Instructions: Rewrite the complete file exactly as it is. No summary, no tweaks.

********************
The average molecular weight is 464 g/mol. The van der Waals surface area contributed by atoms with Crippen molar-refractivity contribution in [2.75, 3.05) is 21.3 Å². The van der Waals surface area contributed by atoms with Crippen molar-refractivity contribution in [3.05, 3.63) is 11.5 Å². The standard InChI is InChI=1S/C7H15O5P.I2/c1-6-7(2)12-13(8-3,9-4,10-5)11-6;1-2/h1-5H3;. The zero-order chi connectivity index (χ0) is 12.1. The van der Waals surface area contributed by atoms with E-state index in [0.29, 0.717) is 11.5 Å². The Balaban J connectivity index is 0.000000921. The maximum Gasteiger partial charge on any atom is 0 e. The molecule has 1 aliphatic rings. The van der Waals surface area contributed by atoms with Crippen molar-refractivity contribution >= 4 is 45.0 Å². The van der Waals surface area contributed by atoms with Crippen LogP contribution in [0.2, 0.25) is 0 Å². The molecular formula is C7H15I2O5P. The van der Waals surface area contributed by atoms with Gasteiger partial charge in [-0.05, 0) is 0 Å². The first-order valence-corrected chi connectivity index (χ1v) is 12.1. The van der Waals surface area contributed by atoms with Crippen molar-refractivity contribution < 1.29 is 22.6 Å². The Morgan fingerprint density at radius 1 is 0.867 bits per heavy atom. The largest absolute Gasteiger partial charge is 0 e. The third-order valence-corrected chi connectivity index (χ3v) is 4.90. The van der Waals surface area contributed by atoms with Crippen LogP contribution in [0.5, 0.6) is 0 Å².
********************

The average molecular weight is 464 g/mol. The van der Waals surface area contributed by atoms with Crippen molar-refractivity contribution in [2.75, 3.05) is 21.3 Å². The van der Waals surface area contributed by atoms with Crippen molar-refractivity contribution in [3.05, 3.63) is 11.5 Å². The standard InChI is InChI=1S/C7H15O5P.I2/c1-6-7(2)12-13(8-3,9-4,10-5)11-6;1-2/h1-5H3;. The zero-order chi connectivity index (χ0) is 12.1. The van der Waals surface area contributed by atoms with E-state index in [0.29, 0.717) is 11.5 Å². The Balaban J connectivity index is 0.000000921. The maximum Gasteiger partial charge on any atom is 0 e. The molecule has 1 aliphatic rings. The van der Waals surface area contributed by atoms with Crippen molar-refractivity contribution >= 4 is 45.0 Å². The van der Waals surface area contributed by atoms with Crippen LogP contribution in [0.2, 0.25) is 0 Å². The molecular formula is C7H15I2O5P. The van der Waals surface area contributed by atoms with Gasteiger partial charge in [-0.05, 0) is 0 Å². The first-order valence-corrected chi connectivity index (χ1v) is 12.1. The van der Waals surface area contributed by atoms with Crippen molar-refractivity contribution < 1.29 is 22.6 Å². The Morgan fingerprint density at radius 1 is 0.867 bits per heavy atom. The largest absolute Gasteiger partial charge is 0 e. The third-order valence-corrected chi connectivity index (χ3v) is 4.90. The van der Waals surface area contributed by atoms with Crippen LogP contribution in [0.5, 0.6) is 0 Å².